In other words, I was grudgingly willing to accept #ShortAssPlans as a necessary evil under the original ACA subsidy structure, as long as they're tightly restricted...but if & when the upgraded ACA subsidies under the American Rescue Plan (and now the Inflation Reduction Act) are locked in permanently, I'd be perfectly fine banishing STLDs to the aether (or at least restricting their availability even more stringently yet).

At the moment, things are sort of in between these states: The ARP/IRA subsidies are generous enough to make STLDs mostly unnecessary...but they aren't permanent yet, as they're currently scheduled to sunset at the end of 2025.

In any event, back in July, the Biden Administration finally officially rolled out their own STLD restriction policy:

 First, it reverses the Trump -era rule finalized in 2018 that allowed the plans to run for up to a year and be renewed for up to three years, and instead limits the plans’ duration to three months and allows a one-month extension.

...The proposed rule also addresses “fixed indemnity” plans that provide consumers with pre-set payments to help cover certain expenses or replace income. To be exempt from health insurance regulations, those plans must live up to their purpose and cannot mimic comprehensive insurance. Finally, short-term plans must provide all consumers -- including existing enrollees -- with a clear disclaimer that explains the limits of their coverage.

The rule would not bar the sale of short-term plans during open enrollment, as some stakeholders have called for, but officials point out that the departments are taking comments on additional protections, beyond the disclosures, that could be put in place to ensure that consumers understand what products they’re buying, particularly during time periods like open enrollment when there’s competition between ACA-compliant products and other plans.

Returning to the 3-month-only rule is pretty much what I was expecting; the one-month extension is actually more lenient than the Obama-era policy, I think (I could be wrong about that). Adding the indemnity crackdown and the disclaimer requirement are nice touches as well.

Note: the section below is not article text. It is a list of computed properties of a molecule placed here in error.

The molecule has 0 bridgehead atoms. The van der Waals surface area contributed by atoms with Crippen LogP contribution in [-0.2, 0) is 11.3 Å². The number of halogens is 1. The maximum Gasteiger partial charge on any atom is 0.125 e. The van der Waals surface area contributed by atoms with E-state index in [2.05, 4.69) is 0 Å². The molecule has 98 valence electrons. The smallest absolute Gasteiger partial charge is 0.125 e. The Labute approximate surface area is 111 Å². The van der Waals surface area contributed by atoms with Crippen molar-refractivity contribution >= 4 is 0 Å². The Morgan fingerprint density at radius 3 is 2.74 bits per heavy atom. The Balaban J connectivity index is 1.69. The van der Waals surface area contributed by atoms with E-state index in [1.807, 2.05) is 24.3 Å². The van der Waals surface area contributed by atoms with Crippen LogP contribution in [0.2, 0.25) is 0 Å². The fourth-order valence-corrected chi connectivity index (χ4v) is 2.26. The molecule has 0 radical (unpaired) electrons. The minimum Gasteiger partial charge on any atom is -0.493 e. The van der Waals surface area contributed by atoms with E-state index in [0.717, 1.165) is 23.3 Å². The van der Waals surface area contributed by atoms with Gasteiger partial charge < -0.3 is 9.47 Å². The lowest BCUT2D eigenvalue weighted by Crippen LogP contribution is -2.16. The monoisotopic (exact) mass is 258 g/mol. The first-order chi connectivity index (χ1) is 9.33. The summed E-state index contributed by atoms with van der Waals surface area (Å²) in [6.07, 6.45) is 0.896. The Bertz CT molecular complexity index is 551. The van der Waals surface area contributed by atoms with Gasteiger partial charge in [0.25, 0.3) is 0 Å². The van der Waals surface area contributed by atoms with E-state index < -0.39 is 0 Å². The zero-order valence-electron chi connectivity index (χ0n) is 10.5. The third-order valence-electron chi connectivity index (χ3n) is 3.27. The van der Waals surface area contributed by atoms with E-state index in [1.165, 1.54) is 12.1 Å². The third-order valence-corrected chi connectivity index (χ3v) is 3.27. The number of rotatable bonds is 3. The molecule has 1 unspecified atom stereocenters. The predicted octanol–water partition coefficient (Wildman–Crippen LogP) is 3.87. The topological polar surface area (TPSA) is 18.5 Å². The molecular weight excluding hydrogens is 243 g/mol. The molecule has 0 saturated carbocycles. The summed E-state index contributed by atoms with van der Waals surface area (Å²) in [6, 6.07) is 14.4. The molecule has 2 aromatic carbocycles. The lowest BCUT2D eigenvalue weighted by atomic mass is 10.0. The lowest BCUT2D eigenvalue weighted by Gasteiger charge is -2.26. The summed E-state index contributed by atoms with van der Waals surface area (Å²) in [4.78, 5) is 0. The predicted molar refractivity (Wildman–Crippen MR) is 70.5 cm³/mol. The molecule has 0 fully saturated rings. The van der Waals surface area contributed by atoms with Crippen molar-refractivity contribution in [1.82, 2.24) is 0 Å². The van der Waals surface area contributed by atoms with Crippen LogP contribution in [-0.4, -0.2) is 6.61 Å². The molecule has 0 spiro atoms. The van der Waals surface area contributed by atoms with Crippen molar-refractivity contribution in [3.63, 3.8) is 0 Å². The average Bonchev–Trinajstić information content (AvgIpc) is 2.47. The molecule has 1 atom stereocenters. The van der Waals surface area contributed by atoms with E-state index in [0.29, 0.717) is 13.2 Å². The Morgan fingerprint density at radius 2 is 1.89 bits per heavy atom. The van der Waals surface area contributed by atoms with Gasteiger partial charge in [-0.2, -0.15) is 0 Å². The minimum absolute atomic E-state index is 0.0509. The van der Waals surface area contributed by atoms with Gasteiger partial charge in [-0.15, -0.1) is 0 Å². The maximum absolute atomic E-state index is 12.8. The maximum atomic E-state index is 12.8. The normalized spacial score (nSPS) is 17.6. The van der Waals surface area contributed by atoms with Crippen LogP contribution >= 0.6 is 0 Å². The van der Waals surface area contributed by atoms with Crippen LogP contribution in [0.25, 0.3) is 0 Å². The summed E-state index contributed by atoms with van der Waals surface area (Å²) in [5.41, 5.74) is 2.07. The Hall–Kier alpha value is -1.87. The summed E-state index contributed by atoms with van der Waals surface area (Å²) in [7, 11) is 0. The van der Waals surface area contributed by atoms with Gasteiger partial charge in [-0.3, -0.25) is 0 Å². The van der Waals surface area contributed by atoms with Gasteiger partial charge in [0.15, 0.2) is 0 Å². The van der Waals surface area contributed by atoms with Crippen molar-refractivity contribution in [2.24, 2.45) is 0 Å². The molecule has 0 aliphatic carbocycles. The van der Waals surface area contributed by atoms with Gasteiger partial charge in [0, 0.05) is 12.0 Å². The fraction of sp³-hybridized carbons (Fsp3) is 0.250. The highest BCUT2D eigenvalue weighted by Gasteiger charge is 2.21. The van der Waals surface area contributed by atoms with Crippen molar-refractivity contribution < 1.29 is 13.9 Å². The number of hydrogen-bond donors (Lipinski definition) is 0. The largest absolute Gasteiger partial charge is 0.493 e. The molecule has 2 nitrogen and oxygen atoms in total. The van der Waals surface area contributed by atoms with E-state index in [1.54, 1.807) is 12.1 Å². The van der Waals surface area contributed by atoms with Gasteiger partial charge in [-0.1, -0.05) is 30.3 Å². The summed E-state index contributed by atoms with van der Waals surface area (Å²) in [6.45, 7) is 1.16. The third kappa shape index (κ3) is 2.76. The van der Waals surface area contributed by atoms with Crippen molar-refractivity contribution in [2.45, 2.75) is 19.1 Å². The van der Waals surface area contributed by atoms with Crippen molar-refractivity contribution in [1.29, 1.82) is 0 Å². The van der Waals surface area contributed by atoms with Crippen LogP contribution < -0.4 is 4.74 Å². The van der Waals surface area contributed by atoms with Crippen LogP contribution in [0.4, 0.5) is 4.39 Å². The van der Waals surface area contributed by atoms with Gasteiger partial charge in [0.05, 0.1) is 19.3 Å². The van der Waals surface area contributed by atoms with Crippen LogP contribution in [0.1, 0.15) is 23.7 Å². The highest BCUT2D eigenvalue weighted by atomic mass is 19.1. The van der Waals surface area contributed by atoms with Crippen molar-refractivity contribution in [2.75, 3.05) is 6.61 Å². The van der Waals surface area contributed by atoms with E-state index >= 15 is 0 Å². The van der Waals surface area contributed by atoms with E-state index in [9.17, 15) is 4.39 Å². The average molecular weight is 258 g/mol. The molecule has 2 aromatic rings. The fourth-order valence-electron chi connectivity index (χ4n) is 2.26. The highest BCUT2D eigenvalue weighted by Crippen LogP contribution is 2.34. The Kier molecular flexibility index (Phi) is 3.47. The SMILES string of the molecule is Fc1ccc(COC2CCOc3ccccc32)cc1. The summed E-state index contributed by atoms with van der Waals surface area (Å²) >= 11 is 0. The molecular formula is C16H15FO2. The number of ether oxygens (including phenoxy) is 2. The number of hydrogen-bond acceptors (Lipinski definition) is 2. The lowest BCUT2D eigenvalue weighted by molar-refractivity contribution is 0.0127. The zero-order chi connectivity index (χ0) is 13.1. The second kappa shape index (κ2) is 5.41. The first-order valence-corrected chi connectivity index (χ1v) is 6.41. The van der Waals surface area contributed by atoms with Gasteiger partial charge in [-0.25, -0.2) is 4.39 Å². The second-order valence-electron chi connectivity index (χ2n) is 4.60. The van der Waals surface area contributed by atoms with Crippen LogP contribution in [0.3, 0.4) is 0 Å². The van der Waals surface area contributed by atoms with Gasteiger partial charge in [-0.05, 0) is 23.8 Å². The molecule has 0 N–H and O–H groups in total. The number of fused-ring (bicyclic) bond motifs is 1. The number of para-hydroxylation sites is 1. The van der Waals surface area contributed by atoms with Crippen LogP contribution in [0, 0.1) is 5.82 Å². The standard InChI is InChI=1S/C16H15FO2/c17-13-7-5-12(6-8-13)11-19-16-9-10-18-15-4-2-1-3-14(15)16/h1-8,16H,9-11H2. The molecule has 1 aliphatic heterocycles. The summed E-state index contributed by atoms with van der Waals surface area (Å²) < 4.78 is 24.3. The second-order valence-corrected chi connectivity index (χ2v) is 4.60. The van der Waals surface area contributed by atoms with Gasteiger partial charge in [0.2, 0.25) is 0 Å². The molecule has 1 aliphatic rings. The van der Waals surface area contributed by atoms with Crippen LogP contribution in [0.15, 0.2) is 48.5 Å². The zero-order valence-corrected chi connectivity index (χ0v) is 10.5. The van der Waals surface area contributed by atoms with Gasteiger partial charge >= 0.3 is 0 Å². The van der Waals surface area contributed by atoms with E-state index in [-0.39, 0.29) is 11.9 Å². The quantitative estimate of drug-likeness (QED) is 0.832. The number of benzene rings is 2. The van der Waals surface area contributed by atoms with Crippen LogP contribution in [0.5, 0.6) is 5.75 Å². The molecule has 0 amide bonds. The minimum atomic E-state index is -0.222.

However, yesterday Amy Lotven of Inside Health Policy reported that Biden's rule is being criticized from both sides...some stakeholders want it to be made more restrictive...

A group of more than 20 Democratic senators have joined numerous insurer and provider lobbies, patient groups and consumers representatives to urge the Biden administration to finalize its draft plans to reverse Trump administration rules and limit on the duration of short-term insurance plans that do not have to comply with Affordable Care Act (ACA) protections. The stakeholders and senators say the administration should go further than the draft, including by barring the sale of plans during open enrollment, strictly limiting the duration of coverage to three months and further limiting insurers and brokers’ ability to “stack” policies to extend their duration.

...Stakeholders who view STLDI as “junk” insurance had been anxiously awaiting release of the draft rule, including the Association of Community Affiliated Plans (ACAP), which had led a lawsuit over the Trump administration’s rule; advocates at the Leukemia and Lymphoma Society and other patient organizations; consumer representatives like Families USA; hospital and provider groups; and some state regulators. Those groups generally cheered the proposals.

On the other hand, the National Association of Insurance Commissioners (NAIC) wants Biden to loosen up on the STLD rules:

The lobby representing state insurance commissioners is bristling at the Biden administration’s proposal to limit the duration of the short-term plans to three months, saying such decisions should be left to state regulators that have authority over, and are more familiar with, local markets. If the departments will not scrap the draft rule, the final version should be tweaked to preserve state choice, the National Association of Insurance Commissioners (NAIC) tells HHS, and the Treasury and Labor Departments.

Several other state regulators and stakeholders similarly argue the proposed changes overstep federal authority and urge the administration to scrap the rule or consider alternative approaches.

...NAIC says it appreciates the federal governments’ concerns about potential consumer confusion between comprehensive coverage and plans that may not offer the same level of benefits and adds that some consumers may not be able to purchase comprehensive coverage plans due to underwriting. Still, NAIC says, consumers should have meaningful choices tailored to markets in their state, and banning certain features at the federal level could drive customers to find coverage in unregulated markets.

As I note above, I actually think the Biden Administration has it right given the current situation (that is, as long as the ARP/IRA subsidies are still scheduled to expire at the end of 2025). If and when those enhanced ACA subsidies are made permanent, that's when I would be onboard with cracking down on STLDs further.